I'm reviewing a Gallium Nitrate step-down converter for Point of Load (PoL) high power conversion




This design is intended to deliver low voltage (0.5 - 1.5V) at a power hungry point of load. It can source 50A. With a switching frequency of 600 kHz, the footprint can stay small.



A 48V DC power bus is common in industrial environments. That voltage often needs to be converted to other levels.

For high-performance processors, FPGAs and application specific ICs, this can be as low as 0.5V or 1V,  with a current draw of many amps.

The evaluation kit here (LMG5200POLEVM-10), that I got for review from TI almost a year ago, is intended for such applications - located close to the low voltage load.


GaN Power Stages


This isn't the simplest circuit. It consists of a half-bridge Buck converter, a transormer (a funny one) an output rectifier with filtering.


Primary Side


source: Using the LMG5200POLEVM-10 48V to Point of Load EVM


The half-bridge on the primary side is a GAN device that I've extensively reviewed in previous blogs: LMG5200. Check the blogs for details.

For this design, it's essential to understand that it is used as a typical Buck and that it switches at high frequencies.

We'll visit this component again when we check the PWM controller (it's a smart one with i2c interface) that is the brain of the converter.




It's built from PCB traces, with a ferrite core over it. SO no wires in this transfo, just a single PCB trace on each side of the board.

edit: This is a 10 layer board. The Transfo has a 5:1 ratio. Check the comments below.


Planar transormer surrounded by a ferrite core

(two half cores that connect trough rectangular openings in the PCB)

10 layer board with 5 primary windings and 1 secundary winding

Layers 1,4,5,7,10 dedicated to the secondary side (each one turn in parallel) and the other to the primary side (one turn each in series).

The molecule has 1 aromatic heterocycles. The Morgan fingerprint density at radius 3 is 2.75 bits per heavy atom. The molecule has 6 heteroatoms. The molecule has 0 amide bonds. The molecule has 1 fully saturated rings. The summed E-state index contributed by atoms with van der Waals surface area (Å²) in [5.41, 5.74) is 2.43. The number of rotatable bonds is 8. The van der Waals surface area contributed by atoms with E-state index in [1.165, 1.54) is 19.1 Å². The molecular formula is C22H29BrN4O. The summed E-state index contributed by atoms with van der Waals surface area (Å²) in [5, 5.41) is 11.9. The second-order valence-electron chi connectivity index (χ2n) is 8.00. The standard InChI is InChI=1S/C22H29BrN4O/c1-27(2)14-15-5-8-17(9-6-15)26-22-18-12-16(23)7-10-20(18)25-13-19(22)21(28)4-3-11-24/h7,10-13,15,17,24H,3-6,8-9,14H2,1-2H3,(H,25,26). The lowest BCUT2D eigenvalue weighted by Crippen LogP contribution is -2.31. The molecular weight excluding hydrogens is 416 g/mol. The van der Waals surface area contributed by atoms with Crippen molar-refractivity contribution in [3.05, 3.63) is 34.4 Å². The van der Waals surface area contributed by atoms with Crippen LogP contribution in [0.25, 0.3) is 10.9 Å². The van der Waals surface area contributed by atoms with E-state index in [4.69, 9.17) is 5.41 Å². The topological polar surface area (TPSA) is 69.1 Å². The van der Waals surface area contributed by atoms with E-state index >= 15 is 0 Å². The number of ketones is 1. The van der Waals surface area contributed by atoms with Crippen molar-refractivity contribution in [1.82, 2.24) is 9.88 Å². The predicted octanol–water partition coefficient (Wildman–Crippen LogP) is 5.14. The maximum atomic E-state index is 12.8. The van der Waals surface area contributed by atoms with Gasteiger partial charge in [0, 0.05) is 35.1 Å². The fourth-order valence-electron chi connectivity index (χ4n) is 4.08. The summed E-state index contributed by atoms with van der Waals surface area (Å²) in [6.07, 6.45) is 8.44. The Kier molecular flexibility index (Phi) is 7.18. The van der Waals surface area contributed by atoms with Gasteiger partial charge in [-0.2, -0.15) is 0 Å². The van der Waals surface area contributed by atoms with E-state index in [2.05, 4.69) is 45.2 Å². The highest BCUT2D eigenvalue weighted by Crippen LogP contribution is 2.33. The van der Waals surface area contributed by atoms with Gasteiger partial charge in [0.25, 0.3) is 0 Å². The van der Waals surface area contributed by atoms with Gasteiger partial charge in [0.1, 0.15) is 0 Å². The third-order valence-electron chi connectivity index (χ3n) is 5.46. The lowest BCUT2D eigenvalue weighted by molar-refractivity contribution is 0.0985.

The stacking goes S PP SS P S PP S (S=secondary P= primary).



source: Using the LMG5200POLEVM-10 48V to Point of Load EVM

It's crazy that you can transfer 75 Watt with this construct, isn't it?


Secondary side


This is a GaN transistor based rectifier and an LC filter to smoothen the output.

The gates of these transistors (in reality Q3 and Q4 in Figure 1 each are constructed with two discrete GaN FETs) are driven with the same signal that drives Q1 and Q2 on the primary side.


Core of the power circuit. Additional decoupling and filter caps not shown here.

source: Using the LMG5200POLEVM-10 48V to Point of Load EVM




There's no heat sink required. When the output current exceeds 20A, active cooling (a fan) is needed.


In the next blogs, I'll check out additional circuits on the development kit: the step-down controller and the on-board 10A pulsing(!) test load.

I hope that someone with sound electromagnetic knowledge chimes in to discuss the PCB transfo (the core is ER18-3.2-10-3F45-S from Ferroxcube).


Blog Posts
part 1: Design Overview
part 2: Current Doubler
part 3: Dynamic Test Load
Related Blog
Checking Out GaN Half-Bridge Power Stage: Texas Instruments LMG5200 - Part 1: Preview